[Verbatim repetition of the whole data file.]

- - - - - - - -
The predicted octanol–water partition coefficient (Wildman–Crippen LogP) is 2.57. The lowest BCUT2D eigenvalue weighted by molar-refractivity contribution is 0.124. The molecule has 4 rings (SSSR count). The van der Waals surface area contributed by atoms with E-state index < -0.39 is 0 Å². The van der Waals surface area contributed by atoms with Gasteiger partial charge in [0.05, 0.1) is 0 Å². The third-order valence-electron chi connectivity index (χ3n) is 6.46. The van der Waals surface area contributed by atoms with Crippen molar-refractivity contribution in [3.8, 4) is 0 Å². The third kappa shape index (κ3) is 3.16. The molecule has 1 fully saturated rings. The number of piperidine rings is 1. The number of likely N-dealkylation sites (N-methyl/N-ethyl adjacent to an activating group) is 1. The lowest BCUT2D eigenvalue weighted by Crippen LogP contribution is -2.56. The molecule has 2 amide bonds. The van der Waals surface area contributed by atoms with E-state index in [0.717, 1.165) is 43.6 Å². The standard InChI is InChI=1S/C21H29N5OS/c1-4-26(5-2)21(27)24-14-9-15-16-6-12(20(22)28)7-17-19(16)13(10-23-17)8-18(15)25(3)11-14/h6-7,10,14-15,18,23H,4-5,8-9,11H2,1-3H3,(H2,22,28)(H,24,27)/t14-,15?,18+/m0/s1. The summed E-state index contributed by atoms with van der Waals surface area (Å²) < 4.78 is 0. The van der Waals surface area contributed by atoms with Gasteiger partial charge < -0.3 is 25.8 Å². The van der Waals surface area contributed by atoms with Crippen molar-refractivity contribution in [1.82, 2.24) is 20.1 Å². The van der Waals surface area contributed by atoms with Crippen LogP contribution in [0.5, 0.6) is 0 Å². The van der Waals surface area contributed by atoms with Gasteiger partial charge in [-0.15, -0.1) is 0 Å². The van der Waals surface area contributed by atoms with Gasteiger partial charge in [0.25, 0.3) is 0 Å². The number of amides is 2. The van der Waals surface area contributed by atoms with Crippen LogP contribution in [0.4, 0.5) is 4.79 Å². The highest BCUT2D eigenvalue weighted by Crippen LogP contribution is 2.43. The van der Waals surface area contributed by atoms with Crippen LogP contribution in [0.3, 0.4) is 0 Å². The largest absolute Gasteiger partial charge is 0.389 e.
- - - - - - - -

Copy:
The predicted octanol–water partition coefficient (Wildman–Crippen LogP) is 2.57. The lowest BCUT2D eigenvalue weighted by molar-refractivity contribution is 0.124. The molecule has 4 rings (SSSR count). The van der Waals surface area contributed by atoms with E-state index < -0.39 is 0 Å². The van der Waals surface area contributed by atoms with Gasteiger partial charge in [0.05, 0.1) is 0 Å². The third-order valence-electron chi connectivity index (χ3n) is 6.46. The van der Waals surface area contributed by atoms with Crippen molar-refractivity contribution in [3.8, 4) is 0 Å². The third kappa shape index (κ3) is 3.16. The molecule has 1 fully saturated rings. The number of piperidine rings is 1. The number of likely N-dealkylation sites (N-methyl/N-ethyl adjacent to an activating group) is 1. The lowest BCUT2D eigenvalue weighted by Crippen LogP contribution is -2.56. The molecule has 2 amide bonds. The van der Waals surface area contributed by atoms with E-state index in [0.717, 1.165) is 43.6 Å². The standard InChI is InChI=1S/C21H29N5OS/c1-4-26(5-2)21(27)24-14-9-15-16-6-12(20(22)28)7-17-19(16)13(10-23-17)8-18(15)25(3)11-14/h6-7,10,14-15,18,23H,4-5,8-9,11H2,1-3H3,(H2,22,28)(H,24,27)/t14-,15?,18+/m0/s1. The summed E-state index contributed by atoms with van der Waals surface area (Å²) < 4.78 is 0. The van der Waals surface area contributed by atoms with Gasteiger partial charge < -0.3 is 25.8 Å². The van der Waals surface area contributed by atoms with Crippen molar-refractivity contribution in [1.82, 2.24) is 20.1 Å². The van der Waals surface area contributed by atoms with Crippen LogP contribution in [0.5, 0.6) is 0 Å². The van der Waals surface area contributed by atoms with Gasteiger partial charge in [-0.15, -0.1) is 0 Å². The van der Waals surface area contributed by atoms with Gasteiger partial charge in [0.25, 0.3) is 0 Å². The number of amides is 2. The van der Waals surface area contributed by atoms with Crippen LogP contribution in [0.4, 0.5) is 4.79 Å². The highest BCUT2D eigenvalue weighted by Crippen LogP contribution is 2.43. The van der Waals surface area contributed by atoms with Crippen LogP contribution in [0.3, 0.4) is 0 Å². The largest absolute Gasteiger partial charge is 0.389 e.